What causes the scratches on the bodies of sperm whales?

Three sperm whales washed up on a beach in the U.K. and died. The bottom photo in the linked article shows a whale with numerous scratch marks on its body. What causes these scratches?

A bit of googling has offered only one discussion that I can find, from Herman Melville’s Moby Dick:

Are the scratches from fighting with other whales, as Melville suggested? If these scratches do only appear on males it could be evidence of tournaments for mating rights, but looking at the scratches in the photo linked to and the jaw and teeth of the whale it doesn’t look as if it would be easily able to produce a scratching pattern like that, especially along the side of the whale’s body. Sperm whales use echolocation, biological sonar, to form a picture of their environment so it seems unlikely that the scratches could come from scraping against things like rocks or icebergs. Or could they be scratches from the hooks on the tentacles of sperm whales’ frequent prey - giant and colossal squid? What’s the cause?

They’re certainly not from squid.

Giant squids have suckers, but colossal squids have hooks. Just sayin’.


Looks like tooth raking from male-on-male fights. Sperm whales can also deliver one mother of a headbutt, and have been known to sink wooden ships many times their size.

Some interesting research here: http://jeb.biologists.org/content/205/12/1755

I don’t think it’s from other sperm whales’ teeth. Their jaws are unlikely to be articulated enough to bite each other, and all the teeth are in the relatively delicate lower jaw.

Sperm whales - juveniles at least - are sometimes preyed on by orcas, so if they’re not squid-related they are probably from orca predation at a young age.

The last photo shows the scratches the best. I agree it does not seem likely that those are from other sperm whale teeth - they seem too far apart to agree with the dental pattern of another sperm whale. I am no expert, but it seems like those are from the hooked tentacles of the colossal squid, raked across the flesh, as The Great Sun Jester suggests. They are all near the mouth as well, suggesting a battle that ended in a meal for the whale.

I’m glad my food doesn’t try to kill me.

Though Cap’n Crunch will shred the roof of my mouth to ribbons so maybe I can relate after all.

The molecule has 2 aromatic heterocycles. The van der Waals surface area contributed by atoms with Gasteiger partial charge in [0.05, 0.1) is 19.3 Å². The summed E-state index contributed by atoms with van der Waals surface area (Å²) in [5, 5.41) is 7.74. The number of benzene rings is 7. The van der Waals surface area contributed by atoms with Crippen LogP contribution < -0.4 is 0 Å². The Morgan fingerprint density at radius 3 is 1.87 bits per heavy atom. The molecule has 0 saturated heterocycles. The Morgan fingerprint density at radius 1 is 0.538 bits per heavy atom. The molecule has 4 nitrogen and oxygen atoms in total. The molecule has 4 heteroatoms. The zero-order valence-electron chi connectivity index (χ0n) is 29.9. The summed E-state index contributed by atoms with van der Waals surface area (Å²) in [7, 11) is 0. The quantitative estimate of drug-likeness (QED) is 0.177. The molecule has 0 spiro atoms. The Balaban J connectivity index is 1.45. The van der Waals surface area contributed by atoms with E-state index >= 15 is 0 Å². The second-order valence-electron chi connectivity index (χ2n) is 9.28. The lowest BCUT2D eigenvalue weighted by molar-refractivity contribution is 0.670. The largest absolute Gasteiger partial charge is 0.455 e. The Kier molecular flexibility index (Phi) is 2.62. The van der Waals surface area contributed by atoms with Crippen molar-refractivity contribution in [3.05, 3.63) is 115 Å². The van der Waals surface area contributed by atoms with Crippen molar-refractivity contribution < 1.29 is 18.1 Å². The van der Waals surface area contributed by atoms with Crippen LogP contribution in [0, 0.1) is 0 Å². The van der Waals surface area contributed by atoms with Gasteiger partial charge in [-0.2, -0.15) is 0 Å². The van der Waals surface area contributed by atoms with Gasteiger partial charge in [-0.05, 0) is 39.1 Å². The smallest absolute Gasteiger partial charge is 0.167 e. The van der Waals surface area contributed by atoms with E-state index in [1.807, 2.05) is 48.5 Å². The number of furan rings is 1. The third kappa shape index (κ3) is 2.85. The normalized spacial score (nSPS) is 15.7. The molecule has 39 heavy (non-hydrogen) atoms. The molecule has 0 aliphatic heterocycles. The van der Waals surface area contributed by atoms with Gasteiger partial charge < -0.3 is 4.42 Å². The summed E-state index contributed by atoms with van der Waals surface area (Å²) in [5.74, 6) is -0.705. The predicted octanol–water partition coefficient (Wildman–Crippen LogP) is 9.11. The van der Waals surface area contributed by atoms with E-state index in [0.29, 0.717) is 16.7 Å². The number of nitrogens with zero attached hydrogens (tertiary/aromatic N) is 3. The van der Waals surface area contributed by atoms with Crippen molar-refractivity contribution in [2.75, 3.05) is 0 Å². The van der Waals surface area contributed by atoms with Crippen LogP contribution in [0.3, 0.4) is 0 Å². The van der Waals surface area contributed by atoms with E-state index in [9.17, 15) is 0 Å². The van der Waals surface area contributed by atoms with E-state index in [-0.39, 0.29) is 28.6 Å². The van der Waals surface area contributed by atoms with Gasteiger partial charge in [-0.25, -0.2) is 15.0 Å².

I bit the inside of my cheek once.

Yes, according to wikipedia, giant squid “only” have “suckers lined with small teeth”, while the colossal squid’s limbs are “also” equipped with “sharp hooks: some swivelling, others three-pointed”. :eek:

Interesting article - its authors suggest that the sperm whale’s distinctive bulbous forehead has evolved for male-to-male “battering-ram” fights, and includes a couple of good historical accounts of sperm whales striking and sinking ships. It also has a photo of scars that look not dissimilar to those seen on the whale in the photo I initially remarked on. Here are the parts of the article that mention the scars (and, please, no giggling at the back on learning that the technical term for the thing encased within the sperm whale’s enlarged head - the “spermaceti organ” - is “the junk”):

The whales that beached in the U.K., now numbering five, were indeed males - described by one scientist as a “bachelor pod” - so that ties in, at least.

The second link in my OP is a documentary-style video sequence from Youtube, but created using computer-generated imagery (since actual footage is not yet available). It shows a sperm whale attacking a colossal squid and the squid’s hooked tentacles ripping the whale’s flesh drawing blood, which I imagine could leave scars similar to those seen in the photo. The video is apparently from a BBC programme (from the same people who did similar CGI recreations like Walking With Dinosaurs).

Wikipedia also says that the “white scars [on sperm whales] are believed to be caused by the large squid” (without citation) and a couple of other online sources make similar statements but without additional elaboration.

I’ve seen a couple of slightly different angles of this particular beached whale in the article and the scratches visible in the photo seem to account for most of the scratches on its body - they appear on the front and side of the whale but little on its top and bottom (dorsal and ventral sides). There aren’t many scratches around the mouth, though, as one might expect to see if something was trying to eat a colossal squid.